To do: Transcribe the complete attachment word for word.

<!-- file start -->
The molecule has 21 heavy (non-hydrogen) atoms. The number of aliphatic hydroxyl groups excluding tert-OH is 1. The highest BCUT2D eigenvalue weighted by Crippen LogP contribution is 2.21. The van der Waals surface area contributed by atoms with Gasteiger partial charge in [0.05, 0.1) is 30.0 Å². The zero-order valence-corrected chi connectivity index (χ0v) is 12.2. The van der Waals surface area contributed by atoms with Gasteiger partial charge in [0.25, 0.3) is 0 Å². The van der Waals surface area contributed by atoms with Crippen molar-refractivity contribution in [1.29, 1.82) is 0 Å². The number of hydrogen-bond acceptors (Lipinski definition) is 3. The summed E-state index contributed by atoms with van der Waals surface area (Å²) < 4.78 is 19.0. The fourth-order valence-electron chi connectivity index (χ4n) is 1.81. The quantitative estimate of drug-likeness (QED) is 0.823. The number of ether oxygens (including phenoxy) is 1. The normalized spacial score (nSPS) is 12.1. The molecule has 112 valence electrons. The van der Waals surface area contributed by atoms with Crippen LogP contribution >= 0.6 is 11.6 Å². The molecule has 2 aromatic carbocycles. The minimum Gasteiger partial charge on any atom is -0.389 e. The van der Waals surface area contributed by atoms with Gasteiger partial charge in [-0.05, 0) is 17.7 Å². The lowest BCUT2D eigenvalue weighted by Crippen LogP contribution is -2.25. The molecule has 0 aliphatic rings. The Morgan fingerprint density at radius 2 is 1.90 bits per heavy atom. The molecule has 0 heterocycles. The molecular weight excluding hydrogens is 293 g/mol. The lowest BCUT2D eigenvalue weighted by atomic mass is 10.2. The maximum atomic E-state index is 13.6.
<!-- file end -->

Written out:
The molecule has 21 heavy (non-hydrogen) atoms. The number of aliphatic hydroxyl groups excluding tert-OH is 1. The highest BCUT2D eigenvalue weighted by Crippen LogP contribution is 2.21. The van der Waals surface area contributed by atoms with Gasteiger partial charge in [0.05, 0.1) is 30.0 Å². The zero-order valence-corrected chi connectivity index (χ0v) is 12.2. The van der Waals surface area contributed by atoms with Gasteiger partial charge in [0.25, 0.3) is 0 Å². The van der Waals surface area contributed by atoms with Crippen molar-refractivity contribution in [1.29, 1.82) is 0 Å². The number of hydrogen-bond acceptors (Lipinski definition) is 3. The summed E-state index contributed by atoms with van der Waals surface area (Å²) < 4.78 is 19.0. The fourth-order valence-electron chi connectivity index (χ4n) is 1.81. The quantitative estimate of drug-likeness (QED) is 0.823. The number of ether oxygens (including phenoxy) is 1. The normalized spacial score (nSPS) is 12.1. The molecule has 112 valence electrons. The van der Waals surface area contributed by atoms with Crippen LogP contribution >= 0.6 is 11.6 Å². The molecule has 2 aromatic carbocycles. The minimum Gasteiger partial charge on any atom is -0.389 e. The van der Waals surface area contributed by atoms with Gasteiger partial charge in [-0.05, 0) is 17.7 Å². The lowest BCUT2D eigenvalue weighted by Crippen LogP contribution is -2.25. The molecule has 0 aliphatic rings. The Morgan fingerprint density at radius 2 is 1.90 bits per heavy atom. The molecule has 0 heterocycles. The molecular weight excluding hydrogens is 293 g/mol. The lowest BCUT2D eigenvalue weighted by atomic mass is 10.2. The maximum atomic E-state index is 13.6.